MMWR – Morbidity and Mortality Weekly Report
MMWR News Synopsis for March 17, 2011
- Transplant-Transmitted Human Immunodeficiency Virus Infection from a Living Organ Donor — New York City, 2009
- Raccoon Roundworms in Pet Kinkajous — Three States, 1999 and 2010
- Progress Toward Interrupting Wild Poliovirus Circulation In Countries With Reestablished Transmission — Africa, 2009–2010
There is no MMWR telebriefing scheduled for March 17, 2011.
1. Transplant-Transmitted Human Immunodeficiency Virus Infection from a Living Organ Donor — New York City, 2009
New York City Department of Health and Mental Hygiene
This report describes a public health investigation that confirmed a case of human immunodeficiency virus (HIV) transmission through transplantation of an organ from a living donor in the United States. The donor tested negative for HIV prior to transplant. However, the most sensitive screening test was not used, as it was not required. This case highlights the need to revise national policy on the type and timing of HIV tests used to screen living donors. Specifically, transplant centers should screen living donors using the most sensitive test—currently nucleic acid testing (NAT)—as close to the time of transplant surgery as feasible. Donors should also be counseled to avoid behaviors that place them at risk of acquiring HIV because even the most sensitive HIV test can miss recent infections.
2. Raccoon Roundworms in Pet Kinkajous — Three States, 1999 and 2010
CDC Division of News and Electronic Media
The kinkajou, a mammal native to the South America, has been found to harbor a parasite commonly seen in raccoons that can cause serious illness or death in humans. If the animal is infected with the roundworm Baylisascaris procyonis, the infection can be spread from the animal to humans via feces contaminated with the eggs of the worm. CDC summarizes reports of finding the roundworm eggs in three states where kinkajous were housed. Pet owners, exotic pet breeders, veterinarians, and health care providers should be made aware of this risk, especially if the kinkajou will be kept near children. Measures needed to prevent infection include practicing good hygiene such as regular handwashing, removing animal waste promptly, and ensuring that all pets, including kinkajous, are given regular veterinary care and treatment. Kinkajous now join the list of animals that can carry parasites that can pose harm to people. To be safe, all animals kept as pets, particularly exotics, need regular veterinary care to keep them healthy and protect the health of their owners.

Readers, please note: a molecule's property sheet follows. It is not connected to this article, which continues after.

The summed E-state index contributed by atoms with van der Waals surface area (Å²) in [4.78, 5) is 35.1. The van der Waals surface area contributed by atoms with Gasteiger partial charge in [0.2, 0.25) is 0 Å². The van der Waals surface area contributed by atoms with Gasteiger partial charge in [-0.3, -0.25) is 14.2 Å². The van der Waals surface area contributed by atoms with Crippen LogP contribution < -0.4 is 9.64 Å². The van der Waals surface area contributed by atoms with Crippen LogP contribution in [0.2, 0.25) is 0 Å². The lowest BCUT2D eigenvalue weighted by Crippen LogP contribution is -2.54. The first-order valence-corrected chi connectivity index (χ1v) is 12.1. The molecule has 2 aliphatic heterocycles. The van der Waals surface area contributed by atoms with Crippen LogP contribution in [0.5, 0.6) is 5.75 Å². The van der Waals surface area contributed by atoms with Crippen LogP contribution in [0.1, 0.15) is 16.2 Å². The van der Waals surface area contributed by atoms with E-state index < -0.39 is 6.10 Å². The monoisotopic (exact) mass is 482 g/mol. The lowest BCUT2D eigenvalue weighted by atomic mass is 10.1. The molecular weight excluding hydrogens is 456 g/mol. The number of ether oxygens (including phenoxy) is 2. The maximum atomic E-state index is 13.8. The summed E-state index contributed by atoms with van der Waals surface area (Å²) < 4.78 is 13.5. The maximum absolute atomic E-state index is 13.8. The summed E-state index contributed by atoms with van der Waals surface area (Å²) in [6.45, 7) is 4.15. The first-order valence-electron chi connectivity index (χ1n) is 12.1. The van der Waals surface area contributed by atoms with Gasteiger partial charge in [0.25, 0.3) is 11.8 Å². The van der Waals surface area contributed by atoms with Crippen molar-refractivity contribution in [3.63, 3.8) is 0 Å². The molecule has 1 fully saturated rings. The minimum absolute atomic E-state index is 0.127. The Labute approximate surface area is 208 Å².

3. Progress Toward Interrupting Wild Poliovirus Circulation In Countries With Reestablished Transmission — Africa, 2009–2010
CDC Division of News and Electronic Media
Four previously polio-free countries were designated in 2009 as having reestablished wild poliovirus (WPV) transmission (lasting >12 months) after importation. The routine immunization coverage and polio eradication campaigns in these countries were not able to stop outbreaks following importation by that year, when a new Strategic Plan to eradicate polio was being formed. Other counties in Africa and elsewhere that have experienced outbreaks after WPV importation have implemented immunization activities that stopped transmission within 6 months of WPV confirmation. The Global Polio Eradication Initiative 2010-2012 Strategic Plan aimed for all four of these countries to stop reestablished WPV transmission by the end of 2010. As of March 2011, progress has been very good in Sudan, not on track in Angola, and at risk of failure of meeting the target date in Chad and the Democratic Republic of the Congo. Achieving polio eradication by the end of 2012 depends on stopping WPV transmission in the four countries that have never interrupted WPV transmission and in those four that have reestablished WPV transmission.
- Historical Document: March 17, 2011
- Content source: Office of the Associate Director for Communication, Division of News and Electronic Media
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